July 2012 Indie Next List
“Truly multicultural in the very best sense, Marcus Samuelsson was born and orphaned in Ethiopia, adopted by a Swedish family, and learned to cook in Sweden, Switzerland, Austria, and France. At the age of 24, he became the chef at New York's Aquavit, then a Top Chef Master, and , finally, opened his own restaurant in Harlem. Samuelsson brings the reader along on his amazing and passionate odyssey in an engaging memoir that is highly recommended, even for non-foodies!”
— Ellen Sandmeyer, Sandmeyer's Bookstore, Chicago, IL
JAMES BEARD AWARD NOMINEE NAMED ONE OF THE TEN BEST BOOKS OF THE YEAR BYVOGUE NEW YORK TIMES BESTSELLER
One of the great culinary stories of our time. Dwight Garner, The New York Times
It begins with a simple ritual: Every Saturday afternoon, a boy who loves to cook walks to his grandmother's house and helps her prepare a roast chicken for dinner. The grandmother is Swedish, a retired domestic. The boy is Ethiopian and adopted, and he will grow up to become the world-renowned chef Marcus Samuelsson. This book is his love letter to food and family in all its manifestations. Yes, Chef chronicles Samuelsson's journey, from his grandmother's kitchen to his arrival in New York City, where his outsize talent and ambition finally come together at Aquavit, earning him a New York Times three-star rating at the age of twenty-four. But Samuelsson's career of chasing flavors had only just begun in the intervening years, there have been White House state dinners, career crises, reality show triumphs, and, most important, the opening of Red Rooster in Harlem. At Red Rooster, Samuelsson has fulfilled his dream of creating a truly diverse, multiracial dining room a place where presidents rub elbows with jazz musicians, aspiring artists, and bus drivers. It is a place where an orphan from Ethiopia, raised in Sweden, living in America, can feel at home.
Praise for Yes, Chef
Such an interesting life, told with touching modesty and remarkable candor. Ruth Reichl
Marcus Samuelsson has an incomparable story, a quiet bravery, and a lyrical and discreetly glittering style in the kitchen and on the page. I liked this book so very, very much. Gabrielle Hamilton
Plenty of celebrity chefs have a compelling story to tell, but none of them can top this] one. The Wall Street Journal
Elegantly written . . . Samuelsson has the flavors of many countries in his blood. The Boston Globe
Red Rooster's arrival in Harlem brought with it a chef who has reinvigorated and reimagined what it means to be American. In his famed dishes, and now in this memoir, Marcus Samuelsson tells a story that reaches past racial and national divides to the foundations of family, hope, and downright good food. President Bill Clinton.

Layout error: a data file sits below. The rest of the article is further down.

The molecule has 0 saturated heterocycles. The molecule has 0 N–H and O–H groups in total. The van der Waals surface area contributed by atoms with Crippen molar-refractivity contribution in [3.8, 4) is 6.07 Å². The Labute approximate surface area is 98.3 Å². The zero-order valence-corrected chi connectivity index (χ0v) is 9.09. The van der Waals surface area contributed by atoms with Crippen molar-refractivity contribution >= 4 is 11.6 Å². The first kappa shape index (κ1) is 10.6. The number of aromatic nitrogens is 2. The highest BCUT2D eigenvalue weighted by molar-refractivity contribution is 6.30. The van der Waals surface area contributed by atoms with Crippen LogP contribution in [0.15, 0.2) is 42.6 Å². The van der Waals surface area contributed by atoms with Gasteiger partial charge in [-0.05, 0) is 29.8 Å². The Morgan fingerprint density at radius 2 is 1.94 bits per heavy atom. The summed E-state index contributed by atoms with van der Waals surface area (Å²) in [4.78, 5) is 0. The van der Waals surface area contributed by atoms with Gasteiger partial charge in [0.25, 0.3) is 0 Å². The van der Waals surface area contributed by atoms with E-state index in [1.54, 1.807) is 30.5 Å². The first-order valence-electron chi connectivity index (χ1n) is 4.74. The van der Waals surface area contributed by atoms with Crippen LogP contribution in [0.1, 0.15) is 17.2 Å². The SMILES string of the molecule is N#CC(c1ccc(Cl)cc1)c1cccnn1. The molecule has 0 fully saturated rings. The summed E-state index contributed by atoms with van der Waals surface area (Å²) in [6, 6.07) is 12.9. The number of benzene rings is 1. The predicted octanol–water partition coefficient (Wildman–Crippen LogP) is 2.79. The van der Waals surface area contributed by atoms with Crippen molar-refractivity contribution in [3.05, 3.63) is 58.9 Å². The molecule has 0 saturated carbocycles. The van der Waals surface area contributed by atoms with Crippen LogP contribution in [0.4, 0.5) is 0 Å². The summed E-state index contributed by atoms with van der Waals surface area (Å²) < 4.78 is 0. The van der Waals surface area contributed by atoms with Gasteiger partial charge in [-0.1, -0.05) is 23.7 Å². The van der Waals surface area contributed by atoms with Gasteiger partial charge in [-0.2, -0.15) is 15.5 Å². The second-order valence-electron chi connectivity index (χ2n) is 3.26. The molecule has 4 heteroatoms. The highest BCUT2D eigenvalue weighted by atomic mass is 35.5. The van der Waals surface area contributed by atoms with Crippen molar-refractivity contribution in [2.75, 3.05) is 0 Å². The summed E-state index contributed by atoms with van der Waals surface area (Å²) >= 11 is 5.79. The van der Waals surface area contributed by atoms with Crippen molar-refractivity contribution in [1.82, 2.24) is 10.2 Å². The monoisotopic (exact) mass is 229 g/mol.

About the Author
A James Beard Award winning chef and author of several cookbooks, Marcus Samuelsson has appeared on Today, Charlie Rose, Iron Chef, and Top Chef Masters, where he took first place. In 1995, for his work at Aquavit, Samuelsson became the youngest chef ever to receive a three-star review from The New York Times. His newest restaurant, Red Rooster, recently opened in Harlem, where he lives with his wife."
Advance praise for Yes, Chef
“The Red Rooster’s arrival in Harlem brought with it a chef who has reinvigorated and reimagined what it means to be American. In his famed dishes, and now in this memoir, Marcus Samuelsson tells a story that reaches past racial and national divides to the foundations of family, hope, and downright good food.”—President Bill Clinton
“I’ve read a lot of chefs’ books, but never anything like this one. Marcus Samuelsson has had such an interesting life, and he talks about it with touching modesty and remarkable candor. I couldn’t put this book down.”—Ruth Reichl, bestselling author of Tender at the Bone
“Marcus Samuelsson has an incomparable story, a quiet bravery, and a lyrical and discreetly glittering style—in the kitchen and on the page. I liked this book so very, very much.”—Gabrielle Hamilton, bestselling author of Blood, Bones, & Butter
“The pleasures of this memoir are numerous. Marcus Samuelsson’s life, like his cooking, reflects splendidly multicultural influences and educations, and he writes about it all with an abundance of flavor and verve. A delicious read.”—Henry Louis Gates, Jr.